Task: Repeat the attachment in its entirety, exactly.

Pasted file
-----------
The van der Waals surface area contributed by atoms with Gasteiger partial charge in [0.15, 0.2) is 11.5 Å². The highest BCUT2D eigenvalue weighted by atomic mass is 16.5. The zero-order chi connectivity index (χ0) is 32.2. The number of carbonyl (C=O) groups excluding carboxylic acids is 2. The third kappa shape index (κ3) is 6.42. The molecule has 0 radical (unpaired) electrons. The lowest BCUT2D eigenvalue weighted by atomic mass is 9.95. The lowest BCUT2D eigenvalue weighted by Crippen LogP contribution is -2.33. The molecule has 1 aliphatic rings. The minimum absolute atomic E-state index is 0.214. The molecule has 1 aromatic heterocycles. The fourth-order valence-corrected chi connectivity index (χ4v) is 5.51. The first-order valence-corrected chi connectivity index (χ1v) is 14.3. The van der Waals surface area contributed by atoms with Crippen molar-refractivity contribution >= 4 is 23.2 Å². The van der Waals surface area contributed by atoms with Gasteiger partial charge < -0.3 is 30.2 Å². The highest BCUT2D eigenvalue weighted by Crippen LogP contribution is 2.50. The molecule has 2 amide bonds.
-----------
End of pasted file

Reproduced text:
The van der Waals surface area contributed by atoms with Gasteiger partial charge in [0.15, 0.2) is 11.5 Å². The highest BCUT2D eigenvalue weighted by atomic mass is 16.5. The zero-order chi connectivity index (χ0) is 32.2. The number of carbonyl (C=O) groups excluding carboxylic acids is 2. The third kappa shape index (κ3) is 6.42. The molecule has 0 radical (unpaired) electrons. The lowest BCUT2D eigenvalue weighted by atomic mass is 9.95. The lowest BCUT2D eigenvalue weighted by Crippen LogP contribution is -2.33. The molecule has 1 aliphatic rings. The minimum absolute atomic E-state index is 0.214. The molecule has 1 aromatic heterocycles. The fourth-order valence-corrected chi connectivity index (χ4v) is 5.51. The first-order valence-corrected chi connectivity index (χ1v) is 14.3. The van der Waals surface area contributed by atoms with Crippen molar-refractivity contribution >= 4 is 23.2 Å². The van der Waals surface area contributed by atoms with Gasteiger partial charge < -0.3 is 30.2 Å². The highest BCUT2D eigenvalue weighted by Crippen LogP contribution is 2.50. The molecule has 2 amide bonds.